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Research priorities

The IGC supports research focused on four themes:

State: This theme investigates how to improve the capacity of the public sector in developing countries to effectively deliver public goods and services that support economic growth. This includes issues such as governance and public sector management, public finance and taxation, political economy, and conflict.

Firms: This theme aims to generate knowledge related to firm capabilities and job creation. This work covers all types of firms: large, small and medium sized enterprises (SMEs), and farms, in both formal and informal sectors. Research topics include the determinants of firm productivity and policies to stimulate trade.

Cities: This theme explores what makes cities effective centres of economic prosperity, addressing both the drivers of and constraints to growth. Issues include the economics of agglomeration, improving infrastructure and service provision, building affordable housing markets, and migration.

Energy: This theme focuses on the significant role that access to reliable energy plays in shaping the growth paths of developing countries. Topics include improving access to and quality of energy services for households and firms, rural electrification, energy efficiency, and the effects of energy consumption on health and the environment.

For more detailed information on research priorities by theme and country, please use the filters below. All applicants are strongly encouraged to view the global priorities, as well as those related to the country/s they are interested in.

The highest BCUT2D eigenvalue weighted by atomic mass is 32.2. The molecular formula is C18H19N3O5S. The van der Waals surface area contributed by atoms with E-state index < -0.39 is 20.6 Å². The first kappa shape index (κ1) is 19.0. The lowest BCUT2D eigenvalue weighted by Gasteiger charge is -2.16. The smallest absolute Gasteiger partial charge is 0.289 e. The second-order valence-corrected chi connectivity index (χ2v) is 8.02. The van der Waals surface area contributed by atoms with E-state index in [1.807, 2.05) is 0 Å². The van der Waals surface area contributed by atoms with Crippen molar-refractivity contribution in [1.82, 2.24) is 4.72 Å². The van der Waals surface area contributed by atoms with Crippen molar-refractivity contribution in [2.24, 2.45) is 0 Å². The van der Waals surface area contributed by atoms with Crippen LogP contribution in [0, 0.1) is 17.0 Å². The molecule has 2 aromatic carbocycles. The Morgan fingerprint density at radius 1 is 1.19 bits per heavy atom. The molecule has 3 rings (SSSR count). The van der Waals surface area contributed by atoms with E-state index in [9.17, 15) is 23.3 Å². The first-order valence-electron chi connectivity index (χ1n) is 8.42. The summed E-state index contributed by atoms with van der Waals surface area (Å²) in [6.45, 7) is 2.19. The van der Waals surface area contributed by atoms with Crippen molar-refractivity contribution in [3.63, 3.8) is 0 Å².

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  • Enhancing urban mobility in a rapidly growing city

    Kampala does not currently have a mass public transit system. Over the next few years, however, it has the chance to make the necessary investments to improve urban mobility. This will be key in raising the productivity within the city.

  • Municipal revenue financing in developing cities

    As Kampala city grows rapidly, it will need to make the necessary investments in infrastructure as well as to ensure the delivery of quality public services. However, to do so, it will need to raise its revenue base in a context where compliance is already low.

  • How can urban authorities create an environment that attracts private investment and creates jobs?

    Kampala is on the path to become a consumption city, with poor employment prospects for rural migrants. As the city grows on a daily basis, the authorities have to grapple with the question about how to increase productivity thereby improving employment prospects for its citizens.

  • What impacts will the regional power pool have, and are the planned investments in transmission adequate?

    With large hydropower dams in construction and generation capacity almost doubling by 2019, the most pressing (but not the only) questions in Uganda’s energy sector evolve around distribution and transmission. What impact(s) will the regional power pool have on lessening the percentage of the population, with no access to electricity?

  • Does Uganda underinvest in energy efficiency measures?

    Increasing energy efficiency would allow serving more customers with the same generation capacity. Does the current pricing structure incentivise consumers according to this trade-off? What can the government do to achieve the right level of energy efficiency investments nationwide?